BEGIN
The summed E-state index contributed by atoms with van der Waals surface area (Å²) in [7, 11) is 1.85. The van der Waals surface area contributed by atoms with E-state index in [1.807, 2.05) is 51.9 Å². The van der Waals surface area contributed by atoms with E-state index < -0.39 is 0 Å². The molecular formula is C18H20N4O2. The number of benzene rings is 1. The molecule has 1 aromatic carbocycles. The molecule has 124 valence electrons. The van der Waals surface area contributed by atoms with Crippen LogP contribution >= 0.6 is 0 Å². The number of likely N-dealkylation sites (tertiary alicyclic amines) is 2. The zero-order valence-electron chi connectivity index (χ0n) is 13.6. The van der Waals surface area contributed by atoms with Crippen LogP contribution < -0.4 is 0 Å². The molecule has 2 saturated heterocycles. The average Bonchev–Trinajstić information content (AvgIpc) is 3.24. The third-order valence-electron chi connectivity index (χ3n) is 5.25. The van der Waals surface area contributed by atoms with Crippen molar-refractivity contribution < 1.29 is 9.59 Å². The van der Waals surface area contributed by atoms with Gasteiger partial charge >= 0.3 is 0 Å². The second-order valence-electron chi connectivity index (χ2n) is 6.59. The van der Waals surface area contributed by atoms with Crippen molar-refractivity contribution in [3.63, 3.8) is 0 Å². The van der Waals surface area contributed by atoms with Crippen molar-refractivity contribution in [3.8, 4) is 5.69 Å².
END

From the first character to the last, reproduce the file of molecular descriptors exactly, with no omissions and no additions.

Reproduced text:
The summed E-state index contributed by atoms with van der Waals surface area (Å²) in [7, 11) is 1.85. The van der Waals surface area contributed by atoms with E-state index in [1.807, 2.05) is 51.9 Å². The van der Waals surface area contributed by atoms with E-state index < -0.39 is 0 Å². The molecular formula is C18H20N4O2. The number of benzene rings is 1. The molecule has 1 aromatic carbocycles. The molecule has 124 valence electrons. The van der Waals surface area contributed by atoms with Crippen LogP contribution >= 0.6 is 0 Å². The number of likely N-dealkylation sites (tertiary alicyclic amines) is 2. The zero-order valence-electron chi connectivity index (χ0n) is 13.6. The van der Waals surface area contributed by atoms with Crippen LogP contribution < -0.4 is 0 Å². The molecule has 2 saturated heterocycles. The average Bonchev–Trinajstić information content (AvgIpc) is 3.24. The third-order valence-electron chi connectivity index (χ3n) is 5.25. The van der Waals surface area contributed by atoms with Crippen molar-refractivity contribution < 1.29 is 9.59 Å². The van der Waals surface area contributed by atoms with Gasteiger partial charge >= 0.3 is 0 Å². The second-order valence-electron chi connectivity index (χ2n) is 6.59. The van der Waals surface area contributed by atoms with Crippen molar-refractivity contribution in [3.63, 3.8) is 0 Å². The van der Waals surface area contributed by atoms with Crippen molar-refractivity contribution in [3.8, 4) is 5.69 Å².